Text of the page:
Title race and relegation battle are bubbling away nicely, when suddenly we are hit by probably the biggest mid-season exodus of players in the history of the English game.
Next month's African Nations Cup in Angola is certain to have a huge impact on the Premier League, at both ends of the table, with 27 players leaving their clubs to compete for national pride. Some clubs, like Manchester United, Liverpool and West Ham, will be unaffected.
But others such as Chelsea, Arsenal, Manchester City and Portsmouth will be without some of their best players. Of course, they only have themselves to blame, as they knew all along that these men answer to a higher authority and for one month every two years they have to up sticks and leave their team-mates to fend without them.
Leading managers, who have seen the effects of the African Cup in seasons past, believe the after-shocks of the tournament can be felt for the remainder of the season and can have a profound impact on the rest of the squad. Avram Grant lost four important players with Chelsea two years ago, and faces the loss of another quartet at Portsmouth this time. Grant said this week that being without the players for the duration of the tournament is only part of the problem, as they can take time to adjust afterwards as well.
He said: "We pay a lot of money, especially the big teams, to players who are not with you for two months. Fifa need to think about this. The players go two weeks before and need one or two weeks afterwards to recover." History suggests he has a point. In 2008, for example, Didier Drogba played just 30 minutes for Chelsea in the space of more than two months, thanks to a combination of injury and the African Cup of Nations.
Grant's case is supported by Arsène Wenger who will lose Cameroon's Alex Song and Emmanuel Eboué of Ivory Coast. The Arsenal manager agrees with Grant that the after-effects of the tournament can be felt throughout the rest of the season. Wenger said: "The effects are not necessarily seen during the period that they are out there, but it can have consequences on their form."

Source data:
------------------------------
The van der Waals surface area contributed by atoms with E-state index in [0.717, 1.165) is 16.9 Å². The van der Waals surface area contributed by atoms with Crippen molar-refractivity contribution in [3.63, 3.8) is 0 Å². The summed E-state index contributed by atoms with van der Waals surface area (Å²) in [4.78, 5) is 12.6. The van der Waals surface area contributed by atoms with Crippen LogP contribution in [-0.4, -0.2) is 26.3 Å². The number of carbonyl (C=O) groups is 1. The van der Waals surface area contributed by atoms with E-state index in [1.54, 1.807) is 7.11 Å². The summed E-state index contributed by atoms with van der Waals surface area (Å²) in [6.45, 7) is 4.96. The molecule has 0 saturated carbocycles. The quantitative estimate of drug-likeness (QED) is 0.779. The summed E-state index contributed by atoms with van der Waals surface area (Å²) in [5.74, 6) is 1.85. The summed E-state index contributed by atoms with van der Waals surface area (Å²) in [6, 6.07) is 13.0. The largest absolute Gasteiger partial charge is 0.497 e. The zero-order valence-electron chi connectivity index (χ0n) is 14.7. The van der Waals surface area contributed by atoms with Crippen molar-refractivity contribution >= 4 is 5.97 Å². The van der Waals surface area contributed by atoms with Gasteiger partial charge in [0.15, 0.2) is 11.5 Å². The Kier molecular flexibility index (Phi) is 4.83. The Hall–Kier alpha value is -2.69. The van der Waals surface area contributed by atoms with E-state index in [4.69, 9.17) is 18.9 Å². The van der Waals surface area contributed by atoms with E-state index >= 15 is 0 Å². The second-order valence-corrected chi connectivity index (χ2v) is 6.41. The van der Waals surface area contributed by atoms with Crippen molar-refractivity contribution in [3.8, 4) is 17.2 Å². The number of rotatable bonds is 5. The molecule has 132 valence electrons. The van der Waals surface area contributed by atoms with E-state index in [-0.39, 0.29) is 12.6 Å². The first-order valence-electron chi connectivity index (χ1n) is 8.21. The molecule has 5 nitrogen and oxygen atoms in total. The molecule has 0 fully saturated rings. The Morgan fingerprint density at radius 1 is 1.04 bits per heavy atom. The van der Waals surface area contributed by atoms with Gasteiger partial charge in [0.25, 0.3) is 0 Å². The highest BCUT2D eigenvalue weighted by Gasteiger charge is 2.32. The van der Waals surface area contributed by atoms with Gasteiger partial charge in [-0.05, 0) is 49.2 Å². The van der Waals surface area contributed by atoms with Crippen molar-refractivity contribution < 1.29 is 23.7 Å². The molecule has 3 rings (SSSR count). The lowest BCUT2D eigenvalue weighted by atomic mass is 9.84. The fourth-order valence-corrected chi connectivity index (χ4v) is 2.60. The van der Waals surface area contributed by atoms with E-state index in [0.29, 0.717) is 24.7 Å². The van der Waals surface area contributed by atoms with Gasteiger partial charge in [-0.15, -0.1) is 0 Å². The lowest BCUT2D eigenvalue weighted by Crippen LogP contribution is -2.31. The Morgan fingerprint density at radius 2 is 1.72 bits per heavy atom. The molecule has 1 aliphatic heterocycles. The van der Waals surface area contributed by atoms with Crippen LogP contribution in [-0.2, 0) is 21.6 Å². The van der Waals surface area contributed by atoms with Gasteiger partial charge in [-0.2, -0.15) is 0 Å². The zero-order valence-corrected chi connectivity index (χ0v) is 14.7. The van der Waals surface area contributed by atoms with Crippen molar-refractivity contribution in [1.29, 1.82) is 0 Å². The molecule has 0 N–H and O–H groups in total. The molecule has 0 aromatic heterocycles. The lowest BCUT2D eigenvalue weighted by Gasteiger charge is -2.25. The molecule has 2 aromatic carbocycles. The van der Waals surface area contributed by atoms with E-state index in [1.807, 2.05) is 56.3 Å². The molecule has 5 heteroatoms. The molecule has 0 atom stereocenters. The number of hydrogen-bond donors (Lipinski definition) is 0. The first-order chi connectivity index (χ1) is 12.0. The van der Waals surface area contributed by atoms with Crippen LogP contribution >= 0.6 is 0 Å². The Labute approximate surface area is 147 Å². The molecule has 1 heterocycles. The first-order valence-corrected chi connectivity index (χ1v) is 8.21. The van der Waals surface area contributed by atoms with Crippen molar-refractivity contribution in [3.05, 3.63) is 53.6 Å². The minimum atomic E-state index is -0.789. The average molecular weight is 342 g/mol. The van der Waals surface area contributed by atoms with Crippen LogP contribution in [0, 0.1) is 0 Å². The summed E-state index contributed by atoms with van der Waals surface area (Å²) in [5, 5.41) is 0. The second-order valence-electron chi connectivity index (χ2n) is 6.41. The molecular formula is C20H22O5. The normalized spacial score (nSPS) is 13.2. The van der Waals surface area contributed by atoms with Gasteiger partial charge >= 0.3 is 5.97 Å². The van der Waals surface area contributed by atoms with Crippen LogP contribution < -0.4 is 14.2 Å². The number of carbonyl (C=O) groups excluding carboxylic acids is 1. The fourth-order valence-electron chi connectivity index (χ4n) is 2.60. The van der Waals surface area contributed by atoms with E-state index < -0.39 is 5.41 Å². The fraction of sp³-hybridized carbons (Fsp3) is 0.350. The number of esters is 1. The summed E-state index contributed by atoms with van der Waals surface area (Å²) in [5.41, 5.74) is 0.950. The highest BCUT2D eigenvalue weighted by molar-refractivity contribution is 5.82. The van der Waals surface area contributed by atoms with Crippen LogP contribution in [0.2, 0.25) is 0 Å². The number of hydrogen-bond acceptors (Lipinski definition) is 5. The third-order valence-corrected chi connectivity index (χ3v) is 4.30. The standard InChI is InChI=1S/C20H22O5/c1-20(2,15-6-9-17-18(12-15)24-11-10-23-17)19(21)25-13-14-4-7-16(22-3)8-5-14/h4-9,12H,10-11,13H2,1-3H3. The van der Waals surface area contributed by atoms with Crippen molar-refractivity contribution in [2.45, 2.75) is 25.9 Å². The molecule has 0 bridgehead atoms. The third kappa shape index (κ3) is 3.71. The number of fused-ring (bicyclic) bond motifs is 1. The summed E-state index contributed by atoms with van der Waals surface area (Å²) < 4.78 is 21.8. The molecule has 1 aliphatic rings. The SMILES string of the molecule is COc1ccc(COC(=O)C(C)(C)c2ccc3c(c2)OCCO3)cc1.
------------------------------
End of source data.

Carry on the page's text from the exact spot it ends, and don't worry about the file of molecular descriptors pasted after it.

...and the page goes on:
Leaders Chelsea and bottom club Portsmouth are the two clubs with the largest contingent of players heading to Angola for the biennial contest – and the most to lose. Chelsea manager Carlo Ancelotti knew all along he would have to cope in the absence of Didier Drogba, Michael Essien, Salomon Kalou and John Obi Mikel for up to six weeks. It was exactly the same for Grant two years ago when he was in charge at Chelsea. His solution was to buy Nicolas Anelka from Bolton for £15m and Chelsea promptly won six and drew one in that period.
Ancelotti has insisted he will not sign any back-up players to cover the 2010 tournament, and he will be hugely relieved if his record is anything like Grant's two years ago. One advantage for Chelsea is that the fixture list has been relatively kind, as they take on Fulham, Hull City, Sunderland, Birmingham and Burnley in the league and Watford in the FA Cup during the tournament in Angola.
Ancelotti seems to be holding on to the hope that a combination of changing tactics and giving a chance to young striker Daniel Sturridge, will be enough to see him through this tricky period. Yesterday, he sang the praises of Sturridge and promised him a decent run in the side.
At the foot of the table, Grant faces a difficult situation at Portsmouth, but buying a new player as he did in 2008 is not an option as there is still a transfer embargo in place at Fratton Park over unpaid money, owed ironically to Chelsea. Smiling does not come naturally to Grant, but he must have mustered a quick grin when he heard that Kevin-Prince Boateng, of Ghana, and Nigeria's John Utaka had not been selected. So, instead of potentially having six absentees in January, he is left with four – Nadir Belhadj, Hassan Yebda, Nwankwo Kanu and Aruna Dindane.